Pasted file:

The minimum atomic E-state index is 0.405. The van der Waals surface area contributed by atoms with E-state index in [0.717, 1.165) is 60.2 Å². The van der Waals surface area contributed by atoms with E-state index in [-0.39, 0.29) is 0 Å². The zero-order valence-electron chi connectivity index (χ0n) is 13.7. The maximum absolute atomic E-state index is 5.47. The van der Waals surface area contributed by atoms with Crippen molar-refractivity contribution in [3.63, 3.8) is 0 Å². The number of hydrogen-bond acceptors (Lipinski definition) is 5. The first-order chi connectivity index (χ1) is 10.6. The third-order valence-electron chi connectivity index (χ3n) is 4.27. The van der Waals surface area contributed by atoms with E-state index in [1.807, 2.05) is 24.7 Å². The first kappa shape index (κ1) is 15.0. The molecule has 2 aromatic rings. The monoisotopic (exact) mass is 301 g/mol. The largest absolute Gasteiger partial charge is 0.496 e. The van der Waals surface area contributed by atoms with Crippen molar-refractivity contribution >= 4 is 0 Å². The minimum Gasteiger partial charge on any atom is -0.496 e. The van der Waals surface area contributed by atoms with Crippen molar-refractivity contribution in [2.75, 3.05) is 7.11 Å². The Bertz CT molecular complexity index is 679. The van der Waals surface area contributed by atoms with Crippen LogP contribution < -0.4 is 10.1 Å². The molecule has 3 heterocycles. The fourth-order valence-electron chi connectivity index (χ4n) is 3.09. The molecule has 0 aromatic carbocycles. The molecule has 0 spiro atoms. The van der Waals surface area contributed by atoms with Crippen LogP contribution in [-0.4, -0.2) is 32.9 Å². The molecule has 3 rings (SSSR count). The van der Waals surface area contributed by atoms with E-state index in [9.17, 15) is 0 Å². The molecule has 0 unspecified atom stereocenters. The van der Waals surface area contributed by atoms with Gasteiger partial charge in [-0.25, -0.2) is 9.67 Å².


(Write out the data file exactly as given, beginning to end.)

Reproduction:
The minimum atomic E-state index is 0.405. The van der Waals surface area contributed by atoms with E-state index in [0.717, 1.165) is 60.2 Å². The van der Waals surface area contributed by atoms with E-state index in [-0.39, 0.29) is 0 Å². The zero-order valence-electron chi connectivity index (χ0n) is 13.7. The maximum absolute atomic E-state index is 5.47. The van der Waals surface area contributed by atoms with Crippen molar-refractivity contribution in [3.63, 3.8) is 0 Å². The number of hydrogen-bond acceptors (Lipinski definition) is 5. The first-order chi connectivity index (χ1) is 10.6. The third-order valence-electron chi connectivity index (χ3n) is 4.27. The van der Waals surface area contributed by atoms with E-state index in [1.807, 2.05) is 24.7 Å². The first kappa shape index (κ1) is 15.0. The molecule has 2 aromatic rings. The monoisotopic (exact) mass is 301 g/mol. The largest absolute Gasteiger partial charge is 0.496 e. The van der Waals surface area contributed by atoms with Crippen molar-refractivity contribution >= 4 is 0 Å². The minimum Gasteiger partial charge on any atom is -0.496 e. The van der Waals surface area contributed by atoms with Crippen molar-refractivity contribution in [2.75, 3.05) is 7.11 Å². The Bertz CT molecular complexity index is 679. The van der Waals surface area contributed by atoms with Crippen LogP contribution < -0.4 is 10.1 Å². The molecule has 3 heterocycles. The fourth-order valence-electron chi connectivity index (χ4n) is 3.09. The molecule has 0 aromatic carbocycles. The molecule has 0 spiro atoms. The van der Waals surface area contributed by atoms with Crippen LogP contribution in [-0.4, -0.2) is 32.9 Å². The molecule has 3 rings (SSSR count). The van der Waals surface area contributed by atoms with E-state index in [9.17, 15) is 0 Å². The molecule has 0 unspecified atom stereocenters. The van der Waals surface area contributed by atoms with Gasteiger partial charge in [-0.25, -0.2) is 9.67 Å².